Czech Republic, Network 4 Debate

There is either fucked up art or no art at all

A master’s thesis about “fucked up art” written by a student in Brno has had the media in an uproar. But what does it signify?

The story of the “thesis from the Faculty of Fine Arts” even managed to catch the attention of the media usually disinterested in art or education. The reason was simple: the FFA graduate Kryštof Ambrůz used the words “fucked up art” in the introduction and went on to say that his work was meaningless and had no point.  This statement holds true for education as well; the only thing that matters when you live in the Czech Republic is “slaving away” and the awareness of this idiotic fact finally caught up with him in the last year of his studies, leading to apathy and a loss of motivation.

The thesis served as further proof of non-productive non-work activities, like art, being utterly worthless.

The media that covered this story were not interested in the student’s nihilistic message. Instead, they immediately used his words about “fucked up art” to bolster their attack on  freeloaders, artists, and work-shy parasites of all kinds. Ambrůz’s thesis served as further proof of non-productive non-work activities, like art, being utterly worthless. And the people who commented on the articles, people whose daily agenda consists of bitching about more or less everything, readily agreed.

Surprisingly enough, neither the editors of the weekly Reflex magazine nor the people at the ostentatiously more serious right-wing political commentary website Echo24 could be bothered to actually see the thesis in question (the written part being only an explanatory addendum to an artistic installation) before they started evaluating it. The thesis was “literally about nothing,” wrote Reflex; Echo24 could not overcome their bewilderment that “the thesis advisor had praised it.” The media passed the story around as a curiosity with the potential to bring thousands of clicks to their websites and the headlines it was published under were meant to satisfy the foreseen hatred towards spoiled artistic brats squandering public resources on fucked up art. The editors – judging by the headlines – put their money on people who hate slackers and provocateurs.

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Eva Svobodová, a blogger on one of the biggest Czech news portal, iDnes, summed up her conservative outrage in no uncertain terms by suggesting everyone involved should have their academic titles revoked: “I think the entire Faculty of Fine Arts at Brno Technical University is a stupid cesspit of left-wing ignoramuses that should pay for this with their own money or find a private sponsor. I’d fire the thesis advisor Šrámek and its reviewer Mazanec on the spot and start proceedings that would lead to having their titles revoked, because while one can be an anarchist, they then have no business being part of the system.”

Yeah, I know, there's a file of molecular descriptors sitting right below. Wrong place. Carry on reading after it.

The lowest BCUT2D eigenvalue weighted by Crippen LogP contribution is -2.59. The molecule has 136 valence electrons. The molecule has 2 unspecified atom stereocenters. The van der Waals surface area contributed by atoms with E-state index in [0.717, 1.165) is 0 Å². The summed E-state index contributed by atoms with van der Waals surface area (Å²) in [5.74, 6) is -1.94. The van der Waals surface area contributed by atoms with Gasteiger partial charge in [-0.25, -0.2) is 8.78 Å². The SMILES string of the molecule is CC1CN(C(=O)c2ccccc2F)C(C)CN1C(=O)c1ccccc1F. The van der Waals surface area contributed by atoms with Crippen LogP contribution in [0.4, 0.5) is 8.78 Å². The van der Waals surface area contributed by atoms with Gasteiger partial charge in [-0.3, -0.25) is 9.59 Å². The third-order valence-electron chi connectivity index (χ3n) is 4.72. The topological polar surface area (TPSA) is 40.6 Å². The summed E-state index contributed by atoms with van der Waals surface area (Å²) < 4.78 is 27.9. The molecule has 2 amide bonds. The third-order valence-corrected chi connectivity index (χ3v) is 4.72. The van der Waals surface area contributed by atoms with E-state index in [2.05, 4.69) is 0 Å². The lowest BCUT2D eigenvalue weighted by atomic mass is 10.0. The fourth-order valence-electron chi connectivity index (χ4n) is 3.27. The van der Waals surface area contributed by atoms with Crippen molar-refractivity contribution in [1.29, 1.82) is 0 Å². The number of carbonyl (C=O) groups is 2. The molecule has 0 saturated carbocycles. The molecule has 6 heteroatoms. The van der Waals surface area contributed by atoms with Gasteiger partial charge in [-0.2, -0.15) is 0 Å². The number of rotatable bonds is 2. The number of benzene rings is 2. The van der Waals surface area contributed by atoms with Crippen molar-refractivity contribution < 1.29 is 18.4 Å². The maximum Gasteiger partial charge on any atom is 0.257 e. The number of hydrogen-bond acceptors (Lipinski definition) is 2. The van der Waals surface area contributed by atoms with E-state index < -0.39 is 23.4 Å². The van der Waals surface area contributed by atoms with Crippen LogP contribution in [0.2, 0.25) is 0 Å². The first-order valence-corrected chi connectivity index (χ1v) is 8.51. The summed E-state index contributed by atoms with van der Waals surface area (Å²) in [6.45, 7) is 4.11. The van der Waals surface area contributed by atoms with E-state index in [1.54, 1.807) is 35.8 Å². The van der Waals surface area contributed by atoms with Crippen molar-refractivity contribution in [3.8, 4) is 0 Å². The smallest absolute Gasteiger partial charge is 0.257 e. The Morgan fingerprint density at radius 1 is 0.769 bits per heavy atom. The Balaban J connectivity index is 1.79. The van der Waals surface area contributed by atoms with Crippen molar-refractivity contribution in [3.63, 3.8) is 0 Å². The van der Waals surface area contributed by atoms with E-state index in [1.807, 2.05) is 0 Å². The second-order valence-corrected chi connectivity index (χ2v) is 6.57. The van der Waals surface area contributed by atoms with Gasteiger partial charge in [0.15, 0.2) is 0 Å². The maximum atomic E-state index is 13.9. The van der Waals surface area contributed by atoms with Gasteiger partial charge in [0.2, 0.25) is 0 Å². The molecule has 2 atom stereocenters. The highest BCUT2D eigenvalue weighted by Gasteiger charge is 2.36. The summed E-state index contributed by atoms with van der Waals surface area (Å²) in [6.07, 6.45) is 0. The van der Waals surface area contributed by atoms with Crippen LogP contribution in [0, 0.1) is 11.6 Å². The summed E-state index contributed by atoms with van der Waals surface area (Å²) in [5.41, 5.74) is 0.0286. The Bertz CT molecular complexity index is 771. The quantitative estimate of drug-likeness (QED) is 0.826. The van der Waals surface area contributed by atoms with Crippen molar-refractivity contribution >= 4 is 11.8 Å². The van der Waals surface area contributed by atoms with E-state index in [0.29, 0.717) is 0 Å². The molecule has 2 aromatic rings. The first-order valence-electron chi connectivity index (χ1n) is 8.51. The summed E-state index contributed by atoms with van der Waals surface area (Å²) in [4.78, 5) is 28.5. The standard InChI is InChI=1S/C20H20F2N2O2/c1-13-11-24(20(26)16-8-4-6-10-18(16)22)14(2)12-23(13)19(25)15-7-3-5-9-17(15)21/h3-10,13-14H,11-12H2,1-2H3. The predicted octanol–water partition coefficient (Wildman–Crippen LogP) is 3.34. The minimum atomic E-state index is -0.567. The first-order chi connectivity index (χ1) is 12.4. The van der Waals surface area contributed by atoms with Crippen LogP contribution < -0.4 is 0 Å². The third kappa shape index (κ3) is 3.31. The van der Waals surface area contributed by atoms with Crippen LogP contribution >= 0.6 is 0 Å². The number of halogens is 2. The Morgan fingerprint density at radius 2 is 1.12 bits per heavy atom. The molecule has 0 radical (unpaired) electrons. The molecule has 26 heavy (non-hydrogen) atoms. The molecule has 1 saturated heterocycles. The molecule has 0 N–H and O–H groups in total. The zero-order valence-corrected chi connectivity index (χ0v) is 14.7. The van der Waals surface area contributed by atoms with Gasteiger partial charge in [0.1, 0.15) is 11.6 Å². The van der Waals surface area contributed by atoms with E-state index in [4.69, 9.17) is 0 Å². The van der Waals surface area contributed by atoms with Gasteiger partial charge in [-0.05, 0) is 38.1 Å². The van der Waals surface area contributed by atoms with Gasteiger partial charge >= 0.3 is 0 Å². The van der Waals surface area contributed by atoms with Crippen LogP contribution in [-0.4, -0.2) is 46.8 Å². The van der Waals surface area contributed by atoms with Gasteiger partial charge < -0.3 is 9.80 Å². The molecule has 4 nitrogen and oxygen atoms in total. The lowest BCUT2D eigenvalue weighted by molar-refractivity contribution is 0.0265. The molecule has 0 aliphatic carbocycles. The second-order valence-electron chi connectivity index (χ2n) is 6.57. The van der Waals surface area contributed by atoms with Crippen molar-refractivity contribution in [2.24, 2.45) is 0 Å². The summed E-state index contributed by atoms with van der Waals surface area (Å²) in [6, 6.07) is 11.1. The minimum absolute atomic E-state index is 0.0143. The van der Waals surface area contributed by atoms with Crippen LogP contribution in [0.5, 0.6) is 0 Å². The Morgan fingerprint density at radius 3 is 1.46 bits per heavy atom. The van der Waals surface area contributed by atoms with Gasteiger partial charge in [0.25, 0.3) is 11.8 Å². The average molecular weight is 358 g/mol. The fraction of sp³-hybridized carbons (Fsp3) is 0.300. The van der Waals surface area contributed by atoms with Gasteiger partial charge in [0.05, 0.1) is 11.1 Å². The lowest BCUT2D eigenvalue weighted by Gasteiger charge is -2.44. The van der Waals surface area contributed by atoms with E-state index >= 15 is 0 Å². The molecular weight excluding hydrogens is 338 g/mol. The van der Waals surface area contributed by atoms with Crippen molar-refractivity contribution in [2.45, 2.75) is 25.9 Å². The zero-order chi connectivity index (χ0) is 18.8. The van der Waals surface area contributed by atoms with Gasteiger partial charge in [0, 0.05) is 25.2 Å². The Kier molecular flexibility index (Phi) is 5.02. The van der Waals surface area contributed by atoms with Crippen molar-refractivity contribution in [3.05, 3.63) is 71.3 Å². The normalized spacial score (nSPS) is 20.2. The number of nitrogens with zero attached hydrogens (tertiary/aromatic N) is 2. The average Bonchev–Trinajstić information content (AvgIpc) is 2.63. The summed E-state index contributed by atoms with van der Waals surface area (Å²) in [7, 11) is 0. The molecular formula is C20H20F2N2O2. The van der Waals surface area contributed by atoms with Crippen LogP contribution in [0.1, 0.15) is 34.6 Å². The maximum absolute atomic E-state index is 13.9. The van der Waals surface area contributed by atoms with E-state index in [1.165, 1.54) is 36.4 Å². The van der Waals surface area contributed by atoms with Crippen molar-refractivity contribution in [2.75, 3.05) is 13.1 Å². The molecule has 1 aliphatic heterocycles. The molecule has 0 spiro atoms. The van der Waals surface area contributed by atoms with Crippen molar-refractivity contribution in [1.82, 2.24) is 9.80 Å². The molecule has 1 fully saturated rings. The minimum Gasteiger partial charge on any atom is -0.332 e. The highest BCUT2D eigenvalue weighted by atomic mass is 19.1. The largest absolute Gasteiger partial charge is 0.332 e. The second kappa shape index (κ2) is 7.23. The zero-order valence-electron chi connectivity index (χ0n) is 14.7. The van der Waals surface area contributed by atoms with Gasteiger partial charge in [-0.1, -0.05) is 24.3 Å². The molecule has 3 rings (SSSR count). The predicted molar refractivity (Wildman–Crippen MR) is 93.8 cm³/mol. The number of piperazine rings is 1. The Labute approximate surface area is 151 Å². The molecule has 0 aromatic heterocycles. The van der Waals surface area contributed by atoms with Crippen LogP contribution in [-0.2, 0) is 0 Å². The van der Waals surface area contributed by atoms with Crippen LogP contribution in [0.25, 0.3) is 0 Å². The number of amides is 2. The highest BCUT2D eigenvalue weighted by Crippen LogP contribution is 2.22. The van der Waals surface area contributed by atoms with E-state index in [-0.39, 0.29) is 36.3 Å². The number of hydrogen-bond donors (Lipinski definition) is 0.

The artist in the bistro

Those who study and create art are for many of their compatriots on the level of gypsies, Muslims, neo-marxists, gays and other violators of common decency.

The readers’ comments under the articles went in much the same direction. “This would not have happened at the Faculty of Civil Engineering, left-wing ignoramuses, send all them artists to bistros, make them work” – and so on. Those who study and create contemporary art at universities are for a huge part of their compatriots on the level of gypsies, left-wingers, Muslims, neo-marxists, gays and other violators of common decency that the Internet spokespeople of the Proper Majority simply cannot abide. The artist who ended up mocking his school could have been used as a shining example of a fool who has seen the light, who, thanks to his hard work at a bistro, finally realized the value of money and told art to fuck off. But he received the same hate as the school and art he took such pains to define himself against. But the cheek he showed cannot be rewarded; the text can be read in too many ways.

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Work is all that remains here from capitalism and democracy. It is as if there was no other ideology in the Czech Republic. The parasites from humanities and art schools receive overblown attention from those who fight for lost normalcy. Maybe some of them really think that if art and other “useless” fields of study stopped receiving funding, we would have considerably more money for pensions and roads. But for most of the haters, the sight of slackers at schools simply raises righteous indignation.

The communist mantra of “no work, no food” and its cult of work were perhaps aimed against the (already beaten) oppressors and focused on the renovation of the country after the war, making every single individual part of the machine of party-led industry. Today’s unspoken parallel to this motto, frequently and with only small variations used by Zeman, Babiš, the Civic Democrats and the Social Democrats alike, simply tells us that we all have to live in same shit as the others and not make waves. It is not about forcing people to take part in something – rather, it’s about keeping in line everything that lies outside the realm of endless toil, and questions the necessity of slaving away for pitiful pay.

Translation by Michal Chmela.
Featured image by Allie Caulfield.

This article was created as part of the Network 4 Debate project, supported by the International Visegrad Fund.


Pavel Šplíchal
He is a sociologist and contributing editor at A2larm.